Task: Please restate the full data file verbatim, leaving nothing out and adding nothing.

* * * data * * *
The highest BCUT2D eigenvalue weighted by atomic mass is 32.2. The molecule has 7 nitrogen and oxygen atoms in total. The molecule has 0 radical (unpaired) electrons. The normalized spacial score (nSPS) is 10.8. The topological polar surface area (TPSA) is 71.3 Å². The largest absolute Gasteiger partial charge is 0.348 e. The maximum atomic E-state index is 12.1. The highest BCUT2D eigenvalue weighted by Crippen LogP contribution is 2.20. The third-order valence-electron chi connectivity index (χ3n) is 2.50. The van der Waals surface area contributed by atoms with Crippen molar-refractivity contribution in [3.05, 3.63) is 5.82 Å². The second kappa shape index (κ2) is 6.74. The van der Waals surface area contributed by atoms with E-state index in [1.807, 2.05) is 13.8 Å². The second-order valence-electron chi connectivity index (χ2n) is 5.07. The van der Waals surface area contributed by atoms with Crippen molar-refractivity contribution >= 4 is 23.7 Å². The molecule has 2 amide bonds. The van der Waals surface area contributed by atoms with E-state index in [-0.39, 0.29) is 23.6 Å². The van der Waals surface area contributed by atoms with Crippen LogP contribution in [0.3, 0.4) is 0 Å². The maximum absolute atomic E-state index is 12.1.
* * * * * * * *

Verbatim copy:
The highest BCUT2D eigenvalue weighted by atomic mass is 32.2. The molecule has 7 nitrogen and oxygen atoms in total. The molecule has 0 radical (unpaired) electrons. The normalized spacial score (nSPS) is 10.8. The topological polar surface area (TPSA) is 71.3 Å². The largest absolute Gasteiger partial charge is 0.348 e. The maximum atomic E-state index is 12.1. The highest BCUT2D eigenvalue weighted by Crippen LogP contribution is 2.20. The third-order valence-electron chi connectivity index (χ3n) is 2.50. The van der Waals surface area contributed by atoms with Crippen molar-refractivity contribution in [3.05, 3.63) is 5.82 Å². The second kappa shape index (κ2) is 6.74. The van der Waals surface area contributed by atoms with E-state index in [1.807, 2.05) is 13.8 Å². The second-order valence-electron chi connectivity index (χ2n) is 5.07. The van der Waals surface area contributed by atoms with Crippen molar-refractivity contribution >= 4 is 23.7 Å². The molecule has 2 amide bonds. The van der Waals surface area contributed by atoms with E-state index in [-0.39, 0.29) is 23.6 Å². The van der Waals surface area contributed by atoms with Crippen LogP contribution in [0.3, 0.4) is 0 Å². The maximum absolute atomic E-state index is 12.1.